Sun, 24 Jul 2011 11:16:13 UTC | #853443

Go to: Prayer, menstruation and the Toronto School Board

Ygern's Avatar Jump to comment 19 by Ygern

Comment 18 by Saganic Rites :

so the girls can easily turn this to their advantage.

Good grief.

I don't think you have thought this through. Seeing as females menstruate roughly once every 21 to 28 days, what sort of leeway to you think they would get? Do you think that those supervising these rituals - let alone their peers - wouldn't notice a girl claiming to have a period that lasts several weeks? Or one that once past the age of sixteen appears to never have one?

What sort of trouble do you think a girl would get into in an already misogynistic community if someone even suspected that she was using her "uncleanliness" to avoid prayer?

Sat, 16 Jul 2011 14:20:53 UTC | #850166

Go to: Happy Birthday to Richard Dawkins

Ygern's Avatar Jump to comment 104 by Ygern

A very happy birthday to you, Richard. Your books re-awakend in me my love of science, long forgotten since my childhood. The difference that has made to my life leaves me with a debt of gratitude I will never be able to repay, except to say that you have made your mark on the world and it is better for it.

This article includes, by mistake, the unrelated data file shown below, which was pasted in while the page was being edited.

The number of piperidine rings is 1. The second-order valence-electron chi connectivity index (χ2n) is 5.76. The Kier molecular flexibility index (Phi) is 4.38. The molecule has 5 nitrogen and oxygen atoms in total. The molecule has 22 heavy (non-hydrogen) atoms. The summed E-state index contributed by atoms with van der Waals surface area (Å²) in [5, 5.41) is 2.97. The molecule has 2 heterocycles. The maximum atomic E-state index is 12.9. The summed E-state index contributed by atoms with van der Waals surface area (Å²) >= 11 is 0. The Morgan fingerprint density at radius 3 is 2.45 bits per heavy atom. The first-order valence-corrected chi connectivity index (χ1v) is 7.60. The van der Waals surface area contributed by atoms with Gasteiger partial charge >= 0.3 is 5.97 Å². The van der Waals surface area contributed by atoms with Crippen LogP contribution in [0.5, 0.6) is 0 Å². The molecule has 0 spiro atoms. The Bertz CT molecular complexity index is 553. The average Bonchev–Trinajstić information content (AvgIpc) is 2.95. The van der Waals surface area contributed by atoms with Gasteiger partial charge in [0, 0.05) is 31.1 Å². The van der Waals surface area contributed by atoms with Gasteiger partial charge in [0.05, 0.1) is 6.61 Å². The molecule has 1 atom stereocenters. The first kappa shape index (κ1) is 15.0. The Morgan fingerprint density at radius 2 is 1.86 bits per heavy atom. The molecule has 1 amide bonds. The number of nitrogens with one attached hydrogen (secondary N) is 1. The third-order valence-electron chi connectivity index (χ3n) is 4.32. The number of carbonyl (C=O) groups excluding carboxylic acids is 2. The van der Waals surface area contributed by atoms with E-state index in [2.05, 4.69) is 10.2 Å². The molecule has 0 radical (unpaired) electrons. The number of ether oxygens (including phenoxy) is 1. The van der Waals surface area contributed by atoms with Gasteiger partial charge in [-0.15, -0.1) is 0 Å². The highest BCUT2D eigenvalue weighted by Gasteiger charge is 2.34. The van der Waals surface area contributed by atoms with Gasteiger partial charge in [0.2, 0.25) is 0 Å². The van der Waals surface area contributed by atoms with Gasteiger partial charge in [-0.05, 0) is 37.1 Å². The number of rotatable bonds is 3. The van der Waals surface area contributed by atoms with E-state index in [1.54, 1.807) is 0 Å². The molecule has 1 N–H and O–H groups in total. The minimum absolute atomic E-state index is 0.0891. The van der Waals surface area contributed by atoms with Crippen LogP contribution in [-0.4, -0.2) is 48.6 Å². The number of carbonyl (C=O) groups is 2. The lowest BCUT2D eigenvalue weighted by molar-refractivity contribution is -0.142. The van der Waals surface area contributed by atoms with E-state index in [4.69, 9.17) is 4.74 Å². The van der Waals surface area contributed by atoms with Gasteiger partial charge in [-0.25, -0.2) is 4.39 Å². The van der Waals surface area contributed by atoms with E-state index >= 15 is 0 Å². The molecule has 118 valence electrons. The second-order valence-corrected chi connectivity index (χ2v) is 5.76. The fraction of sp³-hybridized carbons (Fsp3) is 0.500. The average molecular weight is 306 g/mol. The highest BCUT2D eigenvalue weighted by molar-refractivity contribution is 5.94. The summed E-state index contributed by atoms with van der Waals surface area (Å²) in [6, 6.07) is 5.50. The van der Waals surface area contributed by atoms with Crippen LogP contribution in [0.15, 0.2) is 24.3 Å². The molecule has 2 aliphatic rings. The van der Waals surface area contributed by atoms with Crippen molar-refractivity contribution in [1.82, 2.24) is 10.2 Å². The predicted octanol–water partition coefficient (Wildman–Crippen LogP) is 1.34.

Sat, 26 Mar 2011 15:23:17 UTC | #607430

Go to: Fossils in Meteorites?

Ygern's Avatar Jump to comment 3 by Ygern

It's certainly the strangest looking piece of meteorite. Whatever is responsible for it looking like that will be an interesting discovery.

I'm glad that sensible caution is being shown here, but that probably won't stop the "news-hounds" for a minute.

Sun, 06 Mar 2011 12:34:25 UTC | #599320

Go to: Can it be that when the founding cells of life were formed, someone planned for a rainy day?